A very important question. As it was already explained in this thread, this is a well-known and quite usual phenomenon (called childhood amnesia), caused by re-wiring of the brain at the critically important stage of development. The timing is slightly different in different people, and, I feel, in respect to different kinds of brain activity — for example, you cannot forget how to swim or ride a bicycle, if you learnt these skills at the age covered by amnesia. Also, it appears that children do not unlearn how to read or do arithmetic — but they can eventually forget how did they learn to read.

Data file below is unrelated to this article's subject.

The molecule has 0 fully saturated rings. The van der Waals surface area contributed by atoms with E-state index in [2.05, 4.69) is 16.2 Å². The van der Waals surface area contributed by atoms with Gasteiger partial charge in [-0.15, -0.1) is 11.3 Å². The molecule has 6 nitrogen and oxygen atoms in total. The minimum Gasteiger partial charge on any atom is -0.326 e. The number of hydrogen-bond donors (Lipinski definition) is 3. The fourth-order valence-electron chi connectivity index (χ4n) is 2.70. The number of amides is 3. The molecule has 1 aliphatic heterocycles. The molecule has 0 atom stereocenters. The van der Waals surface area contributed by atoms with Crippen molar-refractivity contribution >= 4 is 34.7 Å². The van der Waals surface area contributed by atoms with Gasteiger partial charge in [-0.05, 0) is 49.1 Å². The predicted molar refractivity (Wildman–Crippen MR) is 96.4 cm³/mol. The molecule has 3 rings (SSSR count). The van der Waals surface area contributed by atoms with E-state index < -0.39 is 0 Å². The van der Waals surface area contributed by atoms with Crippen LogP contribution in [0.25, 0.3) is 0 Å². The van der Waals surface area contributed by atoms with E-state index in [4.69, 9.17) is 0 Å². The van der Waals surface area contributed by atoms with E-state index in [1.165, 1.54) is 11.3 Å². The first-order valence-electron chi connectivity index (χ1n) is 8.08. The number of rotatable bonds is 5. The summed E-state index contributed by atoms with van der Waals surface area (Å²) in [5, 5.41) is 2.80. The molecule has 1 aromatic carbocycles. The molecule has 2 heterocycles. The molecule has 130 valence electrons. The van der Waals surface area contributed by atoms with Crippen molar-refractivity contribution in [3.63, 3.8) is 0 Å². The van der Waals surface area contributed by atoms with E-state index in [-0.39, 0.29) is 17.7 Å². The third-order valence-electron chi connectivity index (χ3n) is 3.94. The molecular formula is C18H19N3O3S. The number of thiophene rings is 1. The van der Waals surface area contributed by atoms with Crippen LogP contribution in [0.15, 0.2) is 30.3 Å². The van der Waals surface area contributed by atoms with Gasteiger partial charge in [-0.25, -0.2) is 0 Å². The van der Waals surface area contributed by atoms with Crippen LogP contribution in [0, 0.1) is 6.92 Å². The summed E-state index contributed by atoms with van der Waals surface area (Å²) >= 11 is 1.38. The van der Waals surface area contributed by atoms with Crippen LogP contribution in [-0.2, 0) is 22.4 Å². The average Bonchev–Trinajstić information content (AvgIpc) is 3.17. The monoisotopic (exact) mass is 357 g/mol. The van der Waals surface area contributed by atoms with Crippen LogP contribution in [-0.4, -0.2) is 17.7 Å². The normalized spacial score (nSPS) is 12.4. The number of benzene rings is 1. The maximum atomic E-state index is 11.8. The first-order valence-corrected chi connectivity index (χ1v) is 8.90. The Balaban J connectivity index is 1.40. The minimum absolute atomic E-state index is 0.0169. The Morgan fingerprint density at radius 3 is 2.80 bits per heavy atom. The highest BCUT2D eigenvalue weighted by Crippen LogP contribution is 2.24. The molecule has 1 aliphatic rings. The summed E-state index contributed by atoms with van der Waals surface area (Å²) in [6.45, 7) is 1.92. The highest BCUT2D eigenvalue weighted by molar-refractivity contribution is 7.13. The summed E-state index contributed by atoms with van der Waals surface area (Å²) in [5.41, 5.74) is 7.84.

In general, I think non-one should worry about their childhood amnesia — these were natural changes in one’s brain, and they were to one’s benefit.
I collected hundreds of testimonies from people about their very first memories of learning mathematics — and discovered, that it seems that majority of people simply do not remember anything at all about their earliest encounters with school mathematics — including, it appears, many teachers of mathematics. Unfortunately, I had a day job to do and had no time to run a proper statistical analysis. But I think, this is something that should be taken into account in professional education of future school teachers of mathematics.